For another example of leaning into a charge, watch this clip from a 2012 Republican debate. Rick Santorum accused Newt Gingrich of being too “grandiose” in his thinking (he had recently proposed a moon colony). But instead of ducking the charge, Gingrich went with it.
Obviously, you can’t lean into every accusation that’s ever made of you (this strategy would work badly if you were accused of a crime, for example). But deployed at the right times, this technique can help you eliminate defensiveness and communicate a sense of utter confidence to your audiences.
Enjoy this post? You’ll learn a lot more in my book, The Media Training Bible: 101 Things You Absolutely, Positively Need to Know Before Your Next Interview, available in paperback, for the Kindle, and the iPad.
Tags: advanced media training technique, advanced media training tips
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Since starting this blog in August 2010, we’ve published dozens of advanced media training tips. Many of them have gotten buried over time, so I’ve gone back and selected the 11 posts that remain as useful today as they were when they were published.
I hope you enjoy this collection of advanced media training tips. If you do, I’d be grateful if you’d consider sharing it through your social media networks.
Without further ado, here are 11 of our best advanced media training tips!
Many companies, nonprofits, and government agencies encounter moments when they think it might be a good idea to place a specific tragedy into a larger context. Here’s a better idea.
Many people representing a cause or political party are so intent on explaining their ideology that they fail to align their messages to their audience. They’d do better if they started with areas of agreement.
Can you survive a tough interview by running out the clock?
When a reporter asks you if you can guarantee that something will happen “every time” or “never again,” you may have a tough time answering the question. Here’s an approach that works.
By reframing an issue and refusing to acknowledge the narrow frame the reporter drew around it, you might be able to get your key quote in the story.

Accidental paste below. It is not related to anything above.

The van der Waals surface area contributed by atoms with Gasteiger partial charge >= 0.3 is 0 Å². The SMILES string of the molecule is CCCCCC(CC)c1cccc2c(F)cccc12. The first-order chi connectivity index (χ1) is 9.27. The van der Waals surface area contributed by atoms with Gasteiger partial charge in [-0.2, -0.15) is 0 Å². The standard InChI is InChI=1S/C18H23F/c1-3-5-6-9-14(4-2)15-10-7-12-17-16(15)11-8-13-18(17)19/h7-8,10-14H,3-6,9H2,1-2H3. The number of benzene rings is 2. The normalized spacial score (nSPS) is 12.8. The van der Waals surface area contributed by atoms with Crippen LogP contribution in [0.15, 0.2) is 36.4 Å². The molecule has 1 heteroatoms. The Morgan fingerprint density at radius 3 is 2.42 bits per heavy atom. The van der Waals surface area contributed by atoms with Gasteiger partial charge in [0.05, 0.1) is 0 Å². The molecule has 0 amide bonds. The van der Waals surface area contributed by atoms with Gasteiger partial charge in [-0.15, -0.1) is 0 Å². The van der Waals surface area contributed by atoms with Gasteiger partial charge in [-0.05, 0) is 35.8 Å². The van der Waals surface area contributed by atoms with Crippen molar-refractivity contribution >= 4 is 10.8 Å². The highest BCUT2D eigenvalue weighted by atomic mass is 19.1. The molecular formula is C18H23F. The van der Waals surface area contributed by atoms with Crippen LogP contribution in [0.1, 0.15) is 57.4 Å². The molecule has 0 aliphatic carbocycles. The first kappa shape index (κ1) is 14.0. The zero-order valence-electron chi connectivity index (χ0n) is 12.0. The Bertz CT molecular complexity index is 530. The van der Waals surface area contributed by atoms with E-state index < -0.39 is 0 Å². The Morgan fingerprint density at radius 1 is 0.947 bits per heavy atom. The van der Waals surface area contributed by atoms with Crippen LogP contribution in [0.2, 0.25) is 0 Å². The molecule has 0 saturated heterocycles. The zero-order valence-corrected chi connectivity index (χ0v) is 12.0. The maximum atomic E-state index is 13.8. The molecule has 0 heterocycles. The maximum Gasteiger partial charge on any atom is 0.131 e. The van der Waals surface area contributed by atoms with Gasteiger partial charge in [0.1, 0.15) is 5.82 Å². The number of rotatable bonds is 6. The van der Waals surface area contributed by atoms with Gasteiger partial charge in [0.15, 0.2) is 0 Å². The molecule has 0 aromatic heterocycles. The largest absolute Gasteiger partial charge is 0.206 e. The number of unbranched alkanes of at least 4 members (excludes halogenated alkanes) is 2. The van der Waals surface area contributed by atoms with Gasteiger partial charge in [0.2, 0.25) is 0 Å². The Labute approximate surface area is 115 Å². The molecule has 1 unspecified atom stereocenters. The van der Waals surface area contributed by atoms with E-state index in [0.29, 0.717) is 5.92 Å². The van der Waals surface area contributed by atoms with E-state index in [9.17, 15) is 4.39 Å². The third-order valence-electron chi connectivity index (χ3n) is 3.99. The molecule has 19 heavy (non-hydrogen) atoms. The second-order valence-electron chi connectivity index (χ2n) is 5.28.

Here’s a technique that will allow you to look open and transparent while limiting your exposure to the press.
Some questions don’t have a great answer. But a lot of the time, the perfect answer has been sitting in front of you the entire time.
Adopting the language of your opponent’s most loaded charge can neutralize their strongest argument.
Most people quote someone who supports their position. Sometimes, it’s even more powerful to quote a source the audience wouldn’t expect you to embrace.
Just because you shouldn’t ever use the words “no comment” doesn’t mean you have to reveal everything you know to every reporter who asks.
11. Be Boring
Should you ever “be boring” on purpose? Can “nice and dull” be a winning media relations strategy?
Want more tips? You’ll find 101 tips to better media interviewing in The Media Training Bible: 101 Things You Absolutely, Positively Need to Know Before Your Next Interview.
Tags: advanced media training technique, advanced media training tips
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New England Patriots head coach Bill Belichick is no stranger to challenging media situations.
In recent years, he’s had to address his team’s notorious participation in the 2007 “Spygate” scandal, welcome the potentially distracting Tim Tebow to his roster, and, most recently, deal with player Aaron Hernandez, who was charged with first-degree murder earlier this summer.